• Select an out-of-town contact.
    Name one family member or friend who can serve as a point person if your immediate family is separated.
  • Make a list of phone numbers.
    Everyone in the family should have a list of important contacts they carry with them. Make sure you include numbers for your office, your partner’s office, your children’s schools, day care, doctors, and close family members. Include the numbers of your health and home owner’s insurance companies, as well as your policy numbers.
  • Write down important personal information.
    On the same emergency phone list, note any medical conditions you have. For your young children, record date of birth, address, and medical conditions. You can print out a template listing all of this info at ready.gov.
  • Know the emergency plan of your children’s schools.
    If your kids are evacuated from school or day care, where do they go? Where can you pick them up?
  • Have a family meeting.
    Make sure everyone knows and understands your emergency plan. Talk about meeting points, discuss fire safety, and have kids get involved in making the emergency supply kit. They may alert you to something you forgot—like the necessity of a spare security blanket.

Putnam County Officials Urge County Residents To Continue To Monitor The Arrival Of A Dangerous Storm With High Winds

Issued By: Putnam County Emergency Management

Headline: UPDATE: Putnam County Officials Urge County Residents To Continue To Monitor The Arrival Of A Dangerous Storm With High Winds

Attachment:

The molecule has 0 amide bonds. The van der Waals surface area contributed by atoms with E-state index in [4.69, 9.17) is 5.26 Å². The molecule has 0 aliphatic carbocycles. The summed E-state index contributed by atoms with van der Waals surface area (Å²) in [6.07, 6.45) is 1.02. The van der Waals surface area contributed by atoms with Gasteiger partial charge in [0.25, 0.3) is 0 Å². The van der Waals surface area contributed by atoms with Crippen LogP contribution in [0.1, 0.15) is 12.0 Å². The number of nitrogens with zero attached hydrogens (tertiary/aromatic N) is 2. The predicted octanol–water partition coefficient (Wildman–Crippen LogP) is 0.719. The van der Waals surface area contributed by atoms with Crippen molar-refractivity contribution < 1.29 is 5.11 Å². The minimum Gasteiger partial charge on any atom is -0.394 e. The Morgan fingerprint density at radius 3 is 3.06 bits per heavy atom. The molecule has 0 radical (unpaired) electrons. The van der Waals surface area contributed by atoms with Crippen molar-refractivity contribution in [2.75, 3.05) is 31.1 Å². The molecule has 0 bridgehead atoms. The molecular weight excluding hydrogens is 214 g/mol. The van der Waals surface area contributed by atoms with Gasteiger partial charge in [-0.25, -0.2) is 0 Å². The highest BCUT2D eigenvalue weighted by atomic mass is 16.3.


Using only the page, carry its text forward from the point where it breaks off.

This morning, in preparation for the arrival of Hurricane Sandy, MaryEllen Odell, Putnam County Executive, along with County Emergency Response Officials participated in a National Weather Service briefing. Following is an overview of the current and predicted conditions.

Hurricane Sandy continues its slow path towards our region and as it does, there have been several changes. Over the last 24 hours the center of the storm continues to gain strength and organization. As it slowly gains strength it would appear that it is going to make landfall slightly north of the original prediction, now central New Jersey.

For our area the two major concerns are high wind speeds and tidal surges along the Hudson River. While rain remains a factor, the National Weather Service believes we will not see the severe impacts from water as we did in Irene. The winds for our area will begin to pick up in intensity at approximately 4:00 AM Monday October 29, 2012 reaching its peak Monday at 8:00 PM. Winds, although diminishing, will stay with us through mid-day Thursday.

Total rainfall for this event is 2″ – 6″ with localized rain bands bringing in 1″ 2″ per hour.

Winds: